Look carefully at the Portfolio on the websiteNext to a face to face meeting, which is also necessary, this is a good way to determine if the photographer is the right one for you. There are certain clues, or red flags, which should tell you right away whether to call this photographer, or to keep looking.

NATURAL POSING: Are the people in the photo in natural, comfortable positions, or are the bodies manipulated into contrived and forced positions? Is the posing sloppy? For example, are some peoples’ heads clearly seen while others are partially hidden behind another person? A photographer’s skill at posing is especially important when dealing with large groups.

EXPRESSIONS: Do the people in the photo look happy and relaxed, and do their expressions match. Most important, is there life in the eyes. Do these peoples’ person­alities come through, or are they just sitting there getting their picture taken. A good photographer will watch intensely as he shoots to make sure he is getting the best ex­pressions possible.

CLOTHING: Do the people in the photo look completely unrelated by their clothing, or does the photo clearly show that planning went into coordinating everyone’s attire.

CREATING MOOD: Are there examples of photos that show the photographers skill in creating different moods using studio light and natural outdoor light. For example in a moody portrait you’ll see rich shadows on one side of the peoples’ faces.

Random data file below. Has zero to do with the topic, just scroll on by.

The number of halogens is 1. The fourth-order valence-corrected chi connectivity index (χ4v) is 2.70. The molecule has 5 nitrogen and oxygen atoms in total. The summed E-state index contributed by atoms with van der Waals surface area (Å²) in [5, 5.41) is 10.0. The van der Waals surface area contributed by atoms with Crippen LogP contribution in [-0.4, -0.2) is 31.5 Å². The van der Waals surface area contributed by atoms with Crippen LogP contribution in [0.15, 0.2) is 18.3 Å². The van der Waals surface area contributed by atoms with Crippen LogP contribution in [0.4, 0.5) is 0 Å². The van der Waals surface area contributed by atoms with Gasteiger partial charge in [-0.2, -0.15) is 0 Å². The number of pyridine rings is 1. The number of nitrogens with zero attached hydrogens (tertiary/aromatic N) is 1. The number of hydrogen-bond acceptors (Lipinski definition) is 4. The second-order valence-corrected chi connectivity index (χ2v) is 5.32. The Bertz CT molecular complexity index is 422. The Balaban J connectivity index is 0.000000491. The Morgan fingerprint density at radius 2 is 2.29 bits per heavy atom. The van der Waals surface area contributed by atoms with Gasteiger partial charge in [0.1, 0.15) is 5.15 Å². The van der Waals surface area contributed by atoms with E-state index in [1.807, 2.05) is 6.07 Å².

PROFESSIONAL LIGHTING: You can tell if the photographer is an amateur or a pro­fessional by how consistent the lighting is. Are the people in the back row too dark and in shadow, and the people in the front row too bright? While we’re looking at consis­tency, are some heads small and far away, while others are big and close?

VARIETY: Are there several photos of the same person on the website that look almost identical. This is a red flag. If such a photographer says he’ll shoot 30 photos, he will probably shoot 30 photos that look PRETTY MUCH the same. A good photog­rapher has imagination and will come prepared beforehand with a number of “looks” for you to choose from.

OUTDOOR SCENERY: Is the background and foreground integrated. For example, in the photo below left, a cactus is growing out of the couple’s heads, but in the right photo care was taken in handling the background.

STUDIO BACKGROUNDS: Does the photographer use strongly coloured andgimmicky backgrounds that distract from the subject, or neutral ones that complement the subject.Viewing the Portfolio on the website is a good indication of the final (unchangeable) images you will end up hanging on your walls.

Questions to ask the photographerA studio should provide you with a face to face consultation so you can determine if you and the photographer are right for each other. This is the time for you to share yourvision of the ultimate family portrait, and for other family members to give their input too. This is also a time for the photographer to share with you a variety of themes you may not have thought of (studio, portraits in the park, lifestyle themed portraits). Most important, this is a time to find out your likes and dislikes and the things that are most important to you.